NFLPA Super Bowl Ad, Video Courtesy NFLPA and Third Story Films.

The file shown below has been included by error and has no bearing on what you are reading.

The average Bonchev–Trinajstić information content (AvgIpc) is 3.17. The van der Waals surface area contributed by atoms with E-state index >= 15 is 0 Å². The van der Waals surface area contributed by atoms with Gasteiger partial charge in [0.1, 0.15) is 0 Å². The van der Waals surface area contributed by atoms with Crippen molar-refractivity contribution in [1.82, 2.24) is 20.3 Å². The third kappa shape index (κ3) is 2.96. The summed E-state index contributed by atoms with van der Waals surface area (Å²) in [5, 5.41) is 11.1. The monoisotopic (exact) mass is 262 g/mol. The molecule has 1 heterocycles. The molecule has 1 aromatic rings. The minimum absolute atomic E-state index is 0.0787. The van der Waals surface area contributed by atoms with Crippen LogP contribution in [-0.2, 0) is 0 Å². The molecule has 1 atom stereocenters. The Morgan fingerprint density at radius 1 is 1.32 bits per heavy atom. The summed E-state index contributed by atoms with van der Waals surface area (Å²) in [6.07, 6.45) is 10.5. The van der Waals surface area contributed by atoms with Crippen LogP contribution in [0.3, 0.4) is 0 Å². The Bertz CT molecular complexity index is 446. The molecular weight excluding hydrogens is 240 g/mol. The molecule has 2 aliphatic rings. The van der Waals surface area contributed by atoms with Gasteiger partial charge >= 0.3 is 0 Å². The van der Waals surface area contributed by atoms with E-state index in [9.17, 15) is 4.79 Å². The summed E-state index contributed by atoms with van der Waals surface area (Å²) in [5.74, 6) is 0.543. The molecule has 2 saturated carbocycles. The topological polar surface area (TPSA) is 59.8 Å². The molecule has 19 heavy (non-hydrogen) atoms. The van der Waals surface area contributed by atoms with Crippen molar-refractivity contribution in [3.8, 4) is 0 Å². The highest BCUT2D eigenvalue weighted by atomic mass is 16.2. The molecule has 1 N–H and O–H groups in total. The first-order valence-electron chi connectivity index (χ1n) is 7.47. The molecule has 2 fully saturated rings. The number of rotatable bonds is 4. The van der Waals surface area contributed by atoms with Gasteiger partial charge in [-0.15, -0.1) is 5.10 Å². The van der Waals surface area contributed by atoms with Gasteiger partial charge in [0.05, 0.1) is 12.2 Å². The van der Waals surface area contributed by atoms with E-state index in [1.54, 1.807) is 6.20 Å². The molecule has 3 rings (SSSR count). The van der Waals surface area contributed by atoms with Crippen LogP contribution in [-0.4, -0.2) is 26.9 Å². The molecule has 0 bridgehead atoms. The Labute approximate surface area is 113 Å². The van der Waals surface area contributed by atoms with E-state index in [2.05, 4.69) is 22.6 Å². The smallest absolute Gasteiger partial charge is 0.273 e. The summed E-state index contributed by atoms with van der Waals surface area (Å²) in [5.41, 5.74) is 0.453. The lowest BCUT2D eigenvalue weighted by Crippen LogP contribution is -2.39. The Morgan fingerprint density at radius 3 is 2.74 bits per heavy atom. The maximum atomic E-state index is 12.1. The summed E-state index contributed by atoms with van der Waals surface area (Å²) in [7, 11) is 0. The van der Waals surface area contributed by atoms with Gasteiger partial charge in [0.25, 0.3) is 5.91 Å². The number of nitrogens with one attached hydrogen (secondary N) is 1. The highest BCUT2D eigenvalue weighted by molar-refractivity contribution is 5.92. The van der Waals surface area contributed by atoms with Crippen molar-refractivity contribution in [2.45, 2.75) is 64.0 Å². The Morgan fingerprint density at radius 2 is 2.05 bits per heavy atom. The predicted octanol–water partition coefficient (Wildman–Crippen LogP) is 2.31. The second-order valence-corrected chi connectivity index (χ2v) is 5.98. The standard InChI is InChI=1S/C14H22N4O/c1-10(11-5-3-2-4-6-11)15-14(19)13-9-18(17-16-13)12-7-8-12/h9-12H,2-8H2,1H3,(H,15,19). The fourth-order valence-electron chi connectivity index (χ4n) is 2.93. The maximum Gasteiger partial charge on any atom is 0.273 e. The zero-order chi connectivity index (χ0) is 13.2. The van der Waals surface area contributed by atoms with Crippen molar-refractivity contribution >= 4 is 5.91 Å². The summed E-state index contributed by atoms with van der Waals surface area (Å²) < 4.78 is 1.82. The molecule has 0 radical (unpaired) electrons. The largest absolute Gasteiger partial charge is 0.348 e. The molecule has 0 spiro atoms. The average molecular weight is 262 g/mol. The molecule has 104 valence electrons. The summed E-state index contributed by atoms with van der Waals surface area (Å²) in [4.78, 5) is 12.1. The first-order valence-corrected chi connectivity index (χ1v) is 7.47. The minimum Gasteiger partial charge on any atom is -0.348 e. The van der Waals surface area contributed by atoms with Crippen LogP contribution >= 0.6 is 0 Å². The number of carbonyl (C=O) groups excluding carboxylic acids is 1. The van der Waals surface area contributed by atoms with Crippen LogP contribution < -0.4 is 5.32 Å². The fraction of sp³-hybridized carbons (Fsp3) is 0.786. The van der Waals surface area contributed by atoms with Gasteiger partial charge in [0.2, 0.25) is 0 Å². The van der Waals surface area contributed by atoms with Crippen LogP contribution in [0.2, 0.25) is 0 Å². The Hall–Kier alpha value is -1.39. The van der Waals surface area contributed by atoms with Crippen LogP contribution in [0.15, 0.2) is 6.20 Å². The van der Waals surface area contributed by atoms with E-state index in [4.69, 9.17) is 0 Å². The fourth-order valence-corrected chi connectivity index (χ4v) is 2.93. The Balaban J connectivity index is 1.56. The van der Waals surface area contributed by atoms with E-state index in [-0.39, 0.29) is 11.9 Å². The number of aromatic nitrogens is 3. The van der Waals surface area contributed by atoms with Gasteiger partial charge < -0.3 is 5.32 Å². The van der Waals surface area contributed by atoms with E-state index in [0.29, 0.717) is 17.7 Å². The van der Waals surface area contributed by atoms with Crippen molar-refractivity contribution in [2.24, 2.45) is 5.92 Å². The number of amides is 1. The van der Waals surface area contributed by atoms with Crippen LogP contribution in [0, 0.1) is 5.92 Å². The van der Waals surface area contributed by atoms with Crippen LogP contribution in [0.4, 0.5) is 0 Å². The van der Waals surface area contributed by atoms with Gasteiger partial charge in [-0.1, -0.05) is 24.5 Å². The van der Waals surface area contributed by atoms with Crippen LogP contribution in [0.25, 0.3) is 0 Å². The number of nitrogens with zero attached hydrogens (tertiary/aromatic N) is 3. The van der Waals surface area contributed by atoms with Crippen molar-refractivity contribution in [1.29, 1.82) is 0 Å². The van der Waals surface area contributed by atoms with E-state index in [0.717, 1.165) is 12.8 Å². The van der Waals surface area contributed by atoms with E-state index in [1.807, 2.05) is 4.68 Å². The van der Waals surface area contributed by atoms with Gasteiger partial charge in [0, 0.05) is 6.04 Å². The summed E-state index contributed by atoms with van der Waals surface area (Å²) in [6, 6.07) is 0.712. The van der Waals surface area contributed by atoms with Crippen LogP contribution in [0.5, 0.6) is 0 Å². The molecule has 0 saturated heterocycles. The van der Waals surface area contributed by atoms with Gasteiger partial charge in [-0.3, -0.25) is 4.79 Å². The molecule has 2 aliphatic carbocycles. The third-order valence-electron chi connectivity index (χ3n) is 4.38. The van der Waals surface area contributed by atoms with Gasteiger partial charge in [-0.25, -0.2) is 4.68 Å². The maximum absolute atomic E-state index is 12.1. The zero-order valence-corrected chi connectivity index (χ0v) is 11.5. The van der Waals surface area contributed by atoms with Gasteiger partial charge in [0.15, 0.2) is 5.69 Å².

A year ago, the large majority of people across the nation would never have pictured the NFL when they heard the term “lockout”. As we near the summer offseason, the debate over whether or not the NFL will exist next season intensifies with each passing moment. The problem lies in the disputatious labor negotiations between the owners and the NFL players. The NFL Player’s Association (NFLPA) has become increasingly more active and has been featured constantly in sports media in the past few months. The main problem for the NFLPA throughout this negotiation period has been the fact that most fans side with the owners, opposing the views of the professional athletes they usually admire. Most fans take the stance of “I would play for free”, and can’t sympathize with the millionaire athletes’ complaints about pay issues. Fans don’t seem to have a problem backing the billionaire owners who they couldn’t pick out of a line-up of old dudes in expensive suits. The NFLPA is looking past the ignorance of these football fans and has recently made numerous efforts to get fans back on their side. They’ve taken the battle online, launching a blog titled NFLLockout.com in their new campaign aptly named “NFL Lockout”. Despite their obvious lack of creativity with campaign names, they’ve also launched a twitter account and Facebook Page. Several thousand fans now tweet in support of the NFL players, and over 44,000 people like the Facebook Page that proudly states “Players and fans will stand as one”. Their goal is to change their connection with fans, and they’re using the Social Media Age to spread a petition to block the lockout. NFLPA tweets highlight the effects a lockout will have on NFL fans, and allow fans to directly share and discuss issues with the player’s association. NFLPA even featured a Super Bowl ad where the NFLPA president himself states “We want to play.” The NFLPA in these regards has made several brilliant moves in the chess game between the owners and the players. More and more fans are beginning to sympathize with these players and realize that the owners have made some unfair moves that are not in anybody’s best interest except for the owners themselves. Fans and players are now on the same side of the debate, forcing more pressure on the owners and increasing the likelihood of an agreement to this collective bargaining negotiation. It is quite possible that this tremendous PR move will ultimately save the 2011 NFL season.